SATURDAY, Jan. 6, 2018 (HealthDay News) — A lack of exercise puts kids at risk for very adult problems, such as obesity and diabetes.
Now there’s also research that links exercise to their cognitive development and achievement in school. Turns out that physical activity gives the young brain needed boosts, according to a study published in Monographs of the Society for Research in Child Development.
Active children do better in class and on tests because exercise seems to lead to larger brain volumes in areas associated with memory and thinking functions, such as behavior and decision-making. Active kids also appear to have better concentration and longer attention spans — being fit helps them stay focused to complete assignments, the study authors reported.
These findings appear to be true for children with special needs as well. Physical activity can benefit children with attention-deficit/hyperactivity disorder or an autism spectrum disorder.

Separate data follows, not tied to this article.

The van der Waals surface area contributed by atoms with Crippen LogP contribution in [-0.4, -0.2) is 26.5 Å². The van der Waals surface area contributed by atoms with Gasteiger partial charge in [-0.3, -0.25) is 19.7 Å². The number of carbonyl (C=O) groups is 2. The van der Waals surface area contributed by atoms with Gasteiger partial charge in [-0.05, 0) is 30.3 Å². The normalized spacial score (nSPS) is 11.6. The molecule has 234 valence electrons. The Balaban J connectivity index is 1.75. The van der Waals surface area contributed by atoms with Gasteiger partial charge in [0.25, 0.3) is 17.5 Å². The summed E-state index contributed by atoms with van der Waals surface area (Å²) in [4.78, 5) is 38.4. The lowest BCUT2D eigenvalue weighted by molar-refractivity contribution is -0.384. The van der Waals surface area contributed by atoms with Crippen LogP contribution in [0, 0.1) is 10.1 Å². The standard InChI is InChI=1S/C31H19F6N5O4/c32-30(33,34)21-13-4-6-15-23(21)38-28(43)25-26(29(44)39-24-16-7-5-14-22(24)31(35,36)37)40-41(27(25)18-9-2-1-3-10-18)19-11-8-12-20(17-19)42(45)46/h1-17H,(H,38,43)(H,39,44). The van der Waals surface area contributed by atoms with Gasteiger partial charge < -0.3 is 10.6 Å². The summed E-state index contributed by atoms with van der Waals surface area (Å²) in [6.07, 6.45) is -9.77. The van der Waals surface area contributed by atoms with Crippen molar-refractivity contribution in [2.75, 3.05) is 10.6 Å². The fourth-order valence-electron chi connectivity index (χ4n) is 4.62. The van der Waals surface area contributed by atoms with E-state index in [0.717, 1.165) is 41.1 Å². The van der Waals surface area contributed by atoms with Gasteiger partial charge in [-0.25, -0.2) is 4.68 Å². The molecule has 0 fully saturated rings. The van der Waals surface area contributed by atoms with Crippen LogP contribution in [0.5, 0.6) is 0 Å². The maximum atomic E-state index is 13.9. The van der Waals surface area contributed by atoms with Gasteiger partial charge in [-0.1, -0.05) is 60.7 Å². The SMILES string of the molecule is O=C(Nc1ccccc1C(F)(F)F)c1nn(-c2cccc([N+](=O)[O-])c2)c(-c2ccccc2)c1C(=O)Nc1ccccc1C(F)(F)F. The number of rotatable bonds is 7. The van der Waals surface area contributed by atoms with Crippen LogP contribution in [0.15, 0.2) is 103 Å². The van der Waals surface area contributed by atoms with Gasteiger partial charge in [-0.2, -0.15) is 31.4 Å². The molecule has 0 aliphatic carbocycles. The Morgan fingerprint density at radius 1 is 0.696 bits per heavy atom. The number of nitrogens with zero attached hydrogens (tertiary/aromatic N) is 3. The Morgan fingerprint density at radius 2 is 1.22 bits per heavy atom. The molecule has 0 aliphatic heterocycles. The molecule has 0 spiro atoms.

The Physical Activity Guidelines for Americans recommends 60 minutes of exercise for children at least five days of every week. With the demands of school and homework, this daily goal can be hard to achieve without help from mom and dad.
Work with your child to discover the types of activities he or she would enjoy most. These can be organized, like joining a swimming club or sports teams, or more casual, like bike riding, jumping rope or simply having fun at a local park with friends before starting homework.
It can’t be said enough that kids copy their parents’ behavior. If they see you working out and having a good time, they’ll be more likely to embrace exercise as a regular lifestyle habit. Exercise as a family, and everyone will benefit.
The American Heart Association has a wealth of tips written just for kids to help them be more active.